DOI: 10.3390/ani14060873 ISSN: 2076-2615

Circadian Corticosterone Profile in Laying Hens (Gallus gallus domesticus)

Theresa Hillebrecht, Rüdiger Korbel, Monika Rinder, Manfred Gahr
  • General Veterinary
  • Animal Science and Zoology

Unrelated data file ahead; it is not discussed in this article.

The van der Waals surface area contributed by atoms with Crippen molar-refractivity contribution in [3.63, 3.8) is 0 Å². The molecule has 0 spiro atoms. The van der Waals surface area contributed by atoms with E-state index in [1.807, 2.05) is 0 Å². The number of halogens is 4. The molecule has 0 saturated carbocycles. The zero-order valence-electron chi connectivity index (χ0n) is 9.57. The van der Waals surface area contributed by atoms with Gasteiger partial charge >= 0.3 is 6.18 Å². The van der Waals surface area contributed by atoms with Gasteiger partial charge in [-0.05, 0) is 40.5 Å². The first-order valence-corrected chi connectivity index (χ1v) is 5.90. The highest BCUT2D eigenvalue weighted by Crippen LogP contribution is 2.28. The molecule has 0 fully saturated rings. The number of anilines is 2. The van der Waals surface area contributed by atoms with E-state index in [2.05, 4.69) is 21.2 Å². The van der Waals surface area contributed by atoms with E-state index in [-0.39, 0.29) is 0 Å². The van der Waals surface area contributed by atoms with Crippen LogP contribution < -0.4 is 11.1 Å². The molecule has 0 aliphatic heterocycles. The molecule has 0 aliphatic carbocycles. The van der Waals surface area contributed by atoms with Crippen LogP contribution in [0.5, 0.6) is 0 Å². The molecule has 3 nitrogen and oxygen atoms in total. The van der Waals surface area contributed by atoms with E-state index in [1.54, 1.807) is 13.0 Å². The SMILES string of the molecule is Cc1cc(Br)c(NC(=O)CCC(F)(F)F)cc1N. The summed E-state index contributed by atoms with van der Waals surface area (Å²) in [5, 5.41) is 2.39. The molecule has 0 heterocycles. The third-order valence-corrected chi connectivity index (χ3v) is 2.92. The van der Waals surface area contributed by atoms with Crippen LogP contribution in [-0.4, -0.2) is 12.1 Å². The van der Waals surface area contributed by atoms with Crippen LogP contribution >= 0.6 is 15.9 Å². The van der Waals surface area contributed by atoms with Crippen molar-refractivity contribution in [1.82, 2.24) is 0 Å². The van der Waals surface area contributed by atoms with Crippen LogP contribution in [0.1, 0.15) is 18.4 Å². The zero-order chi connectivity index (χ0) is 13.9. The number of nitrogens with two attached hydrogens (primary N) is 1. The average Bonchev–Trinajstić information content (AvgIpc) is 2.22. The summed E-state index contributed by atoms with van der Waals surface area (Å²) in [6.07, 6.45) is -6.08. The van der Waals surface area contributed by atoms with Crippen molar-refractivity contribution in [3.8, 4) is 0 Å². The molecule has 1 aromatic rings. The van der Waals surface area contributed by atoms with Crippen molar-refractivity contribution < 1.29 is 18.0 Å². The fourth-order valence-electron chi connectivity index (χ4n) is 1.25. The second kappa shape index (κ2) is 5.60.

Measurement of blood corticosterone concentrations has been established as an indicator for assessment of acute distress. Therefore, knowledge on physiological fluctuations is required, but previous studies allow little conclusion on daily fluctuations in domestic chickens (Gallus gallus domesticus). To verify the presence of a circadian corticosterone rhythm in socialized chickens, blood samples were taken at four-hour intervals from 12 laying hens kept in groups of four over three days, each. Prior to experiments, hens were adapted to repeated handling for stress reduction. Corticosterone concentration was determined using radioimmunoassay. Blood sampling time and duration were recorded, and audio and video recordings were analyzed to assess the impact of behavior on corticosterone concentrations. Despite individual fluctuations, most hens showed a circadian course with two peaks per day. Statistics revealed a significant peak during the day (between 12:00 p.m. and 04:00 p.m.) and a tendency for a second peak at night (12:00 a.m.). The daily corticosterone peak was not explained by daytime social stress and needs to be seen as an endophenotype. The role of nightly corticosterone production has to be investigated in further studies. There might be a relation between corticosterone and reproduction since the only hen not showing peaks was not laying eggs.

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